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 I flew from Boston to the balmy city of Auckland, NZ where I would encounter my beautiful boat for the first time and where I would live for the remaining six weeks of my program. Her name is the Robert C. Seamans, since all boats are girls, and she is a 134-foot brigantine research and education vessel, equipped with two masts and 11 sails. I had to learn how to live on this ship at the helm, at the compass, at the lookout, in the galley, in my bunk, which I slept in along with everything that belonged with me. And I loved everything about it. I was able to develop and conduct my own research project. I learned how to be Jack Sparrow and sail a ship. I constantly had soggy socks and wrote extensively about them in sarcastic blog posts. I fell in love with the sunsets and sunrises because they were different every day. I fell in love with the people of New Zealand, the Māori especially, with their deeply rooted and inspiring culture. I fell in love with the sea. I have such pride in the people I met and lived with and persevered with and learned from and trusted. This program molded me into the best person I could be.

 

spent my entire junior year abroad, traveling to Brazil, India, and Uganda with the SIT-IHP Social Innovation program in the fall semester and to Dunedin, New Zealand at the University of Otago with IFSA Butler in the spring semester. On the SIT program, I traveled with a group of 8 other students and studied Social Entrepreneurship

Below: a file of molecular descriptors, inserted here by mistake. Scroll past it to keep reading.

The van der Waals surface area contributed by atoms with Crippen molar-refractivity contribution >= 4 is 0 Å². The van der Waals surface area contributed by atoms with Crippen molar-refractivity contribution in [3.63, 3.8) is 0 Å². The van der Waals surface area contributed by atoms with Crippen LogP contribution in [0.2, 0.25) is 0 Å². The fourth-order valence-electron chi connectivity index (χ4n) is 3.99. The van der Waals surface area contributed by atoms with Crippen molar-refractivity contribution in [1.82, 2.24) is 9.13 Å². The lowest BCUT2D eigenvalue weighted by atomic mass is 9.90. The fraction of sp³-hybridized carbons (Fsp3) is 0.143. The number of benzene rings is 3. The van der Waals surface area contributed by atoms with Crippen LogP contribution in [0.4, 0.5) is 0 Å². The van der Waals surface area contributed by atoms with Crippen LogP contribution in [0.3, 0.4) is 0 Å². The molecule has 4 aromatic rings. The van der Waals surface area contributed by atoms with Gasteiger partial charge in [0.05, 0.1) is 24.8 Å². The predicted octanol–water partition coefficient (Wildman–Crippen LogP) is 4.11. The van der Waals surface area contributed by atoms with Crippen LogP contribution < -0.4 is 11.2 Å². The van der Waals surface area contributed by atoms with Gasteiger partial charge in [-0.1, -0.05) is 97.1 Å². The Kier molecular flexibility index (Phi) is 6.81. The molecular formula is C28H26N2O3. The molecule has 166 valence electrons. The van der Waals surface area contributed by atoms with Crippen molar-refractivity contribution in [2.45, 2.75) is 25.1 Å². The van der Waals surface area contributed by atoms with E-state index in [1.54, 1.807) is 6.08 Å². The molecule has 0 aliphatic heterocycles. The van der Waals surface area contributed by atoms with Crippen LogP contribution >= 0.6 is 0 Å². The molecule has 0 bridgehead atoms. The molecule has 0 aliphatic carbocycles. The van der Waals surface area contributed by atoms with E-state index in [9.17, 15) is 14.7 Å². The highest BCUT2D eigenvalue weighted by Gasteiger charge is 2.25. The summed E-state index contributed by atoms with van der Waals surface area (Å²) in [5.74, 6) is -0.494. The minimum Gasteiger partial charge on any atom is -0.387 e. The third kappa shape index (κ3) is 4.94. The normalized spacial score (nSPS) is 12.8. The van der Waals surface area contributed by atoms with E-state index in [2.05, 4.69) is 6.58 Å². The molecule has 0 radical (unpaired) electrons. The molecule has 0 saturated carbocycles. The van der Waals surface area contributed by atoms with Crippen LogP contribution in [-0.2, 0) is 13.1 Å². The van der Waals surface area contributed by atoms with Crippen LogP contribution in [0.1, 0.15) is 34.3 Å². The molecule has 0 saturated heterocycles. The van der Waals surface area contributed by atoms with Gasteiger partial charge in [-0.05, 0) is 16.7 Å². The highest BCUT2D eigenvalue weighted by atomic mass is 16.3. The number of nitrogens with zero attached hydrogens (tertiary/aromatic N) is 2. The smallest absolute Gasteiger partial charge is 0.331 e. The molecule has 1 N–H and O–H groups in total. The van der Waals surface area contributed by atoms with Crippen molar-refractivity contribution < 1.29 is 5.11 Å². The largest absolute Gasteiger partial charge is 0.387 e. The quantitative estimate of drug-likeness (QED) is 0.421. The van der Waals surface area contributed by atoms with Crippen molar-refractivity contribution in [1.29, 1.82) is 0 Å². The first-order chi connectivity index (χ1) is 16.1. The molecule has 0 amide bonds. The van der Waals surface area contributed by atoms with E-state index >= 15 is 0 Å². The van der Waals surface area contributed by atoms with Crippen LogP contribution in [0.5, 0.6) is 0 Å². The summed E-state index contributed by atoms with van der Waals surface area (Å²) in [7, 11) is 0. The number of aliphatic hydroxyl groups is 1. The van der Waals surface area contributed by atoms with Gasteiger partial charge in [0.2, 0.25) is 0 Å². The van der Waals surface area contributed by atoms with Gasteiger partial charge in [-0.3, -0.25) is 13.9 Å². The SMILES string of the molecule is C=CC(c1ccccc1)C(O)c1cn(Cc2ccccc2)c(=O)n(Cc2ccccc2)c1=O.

Alex Churchill'18
 

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with both local and traveling faculty for about a month in each country; I also lived in homestay families and completed independent research on environmentally focused social enterprises.  In New Zealand, I enrolled in a large university and took four classes of my choosing in a number of different subjects; I also lived in a university house with three other exchange students. I will always cherish my time abroad for the people and places it exposed me to and will certainly hold the memories forever.  Some highlights include: visiting Google Campus in California with SIT, going to the para-olympics in Rio De Janeiro, seeing the Indian Himalayas, learning about beekeeping in Uganda, surfing 10 minutes from campus in New Zealand, ice climbing on Fox Glacier on the West Coast of NZ, and watching the sun set from the top of a mountain in Fiordland National Park in NZ. Study abroad is an absolutely incredible opportunity and I encourage anyone who has questions to reach out to me!